Cigarette smoking, blood lipids, and baroreceptor-modulated nociception

Harald Rau, Renate Schweizer, Ping Zhuang, Paul Pauli, Stuart Brody, Wolfgang Larbig, Helmut Heinle, Matthias Müller, Thomas Elbert, Barry Dworkin, Niels Birbaumer

Research output: Contribution to journalArticlepeer-review


Activation of arterial blood pressure has been shown to influence higher central nervous activity. In animals, induction of sleep-like states and increases of seizure and pain thresholds in response to baroreceptor stimulation have been reported. In certain human groups, mechanical stimulation of the carotid baroreceptors also increases pain thresholds. The present paper examines the hypothesis that smokers show baroreceptor dependent antinociception as compared to non-smokers. It is speculated that one effect which rewards smoking is the nicotine induced phasic blood pressure increase which leads to baroreceptor stimulation and dampens pain perception. One hundred and twenty subjects were investigated using a recently developed mechanical baroreceptor stimulation technique and an electrical pain stimulus. The group of heavy smokers showed the predicted effect: their pain thresholds were enhanced during conditions of increased baroreceptor activity as compared to the control condition. The group of medium, light and non-smokers, however, did not show this effect. Neither blood lipid levels nor diastolic or systolic blood pressure paralleled the group differences on baroreceptor dependent antinociception. In heavy smokers, the nicotine induced phasic blood pressure increase might have baroreceptor dependent pain dampening effects, which might be among the reinforcing qualities of smoking.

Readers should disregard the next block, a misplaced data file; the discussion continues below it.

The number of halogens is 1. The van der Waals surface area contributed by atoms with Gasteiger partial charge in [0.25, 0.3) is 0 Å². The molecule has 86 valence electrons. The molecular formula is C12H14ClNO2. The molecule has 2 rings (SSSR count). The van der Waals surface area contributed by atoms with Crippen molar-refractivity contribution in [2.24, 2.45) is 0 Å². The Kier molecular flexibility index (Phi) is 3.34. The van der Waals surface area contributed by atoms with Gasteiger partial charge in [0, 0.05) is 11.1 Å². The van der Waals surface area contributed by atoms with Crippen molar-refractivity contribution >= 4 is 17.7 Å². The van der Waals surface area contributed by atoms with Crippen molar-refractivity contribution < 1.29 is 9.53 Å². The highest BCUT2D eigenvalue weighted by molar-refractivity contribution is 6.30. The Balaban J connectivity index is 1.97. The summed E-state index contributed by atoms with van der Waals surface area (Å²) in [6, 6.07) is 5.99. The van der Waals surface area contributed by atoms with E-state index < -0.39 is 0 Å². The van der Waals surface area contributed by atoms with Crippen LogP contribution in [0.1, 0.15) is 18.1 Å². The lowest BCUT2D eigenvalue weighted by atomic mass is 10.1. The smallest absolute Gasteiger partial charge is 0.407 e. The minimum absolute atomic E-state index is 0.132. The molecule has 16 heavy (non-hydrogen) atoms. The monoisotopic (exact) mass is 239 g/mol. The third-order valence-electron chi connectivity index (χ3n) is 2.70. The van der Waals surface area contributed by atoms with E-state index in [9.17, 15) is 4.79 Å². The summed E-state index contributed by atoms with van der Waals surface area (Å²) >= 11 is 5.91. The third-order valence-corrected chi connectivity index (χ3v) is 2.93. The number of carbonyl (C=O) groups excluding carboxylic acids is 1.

Original languageEnglish
Pages (from-to)337-341
Number of pages5
Issue number3
Publication statusPublished - Feb 1993


  • Baroreceptor stimulation
  • Blood lipid levels
  • Cholesterol
  • Nicotine
  • Pain
  • PRES
  • Smoking

ASJC Scopus subject areas

  • Pharmacology


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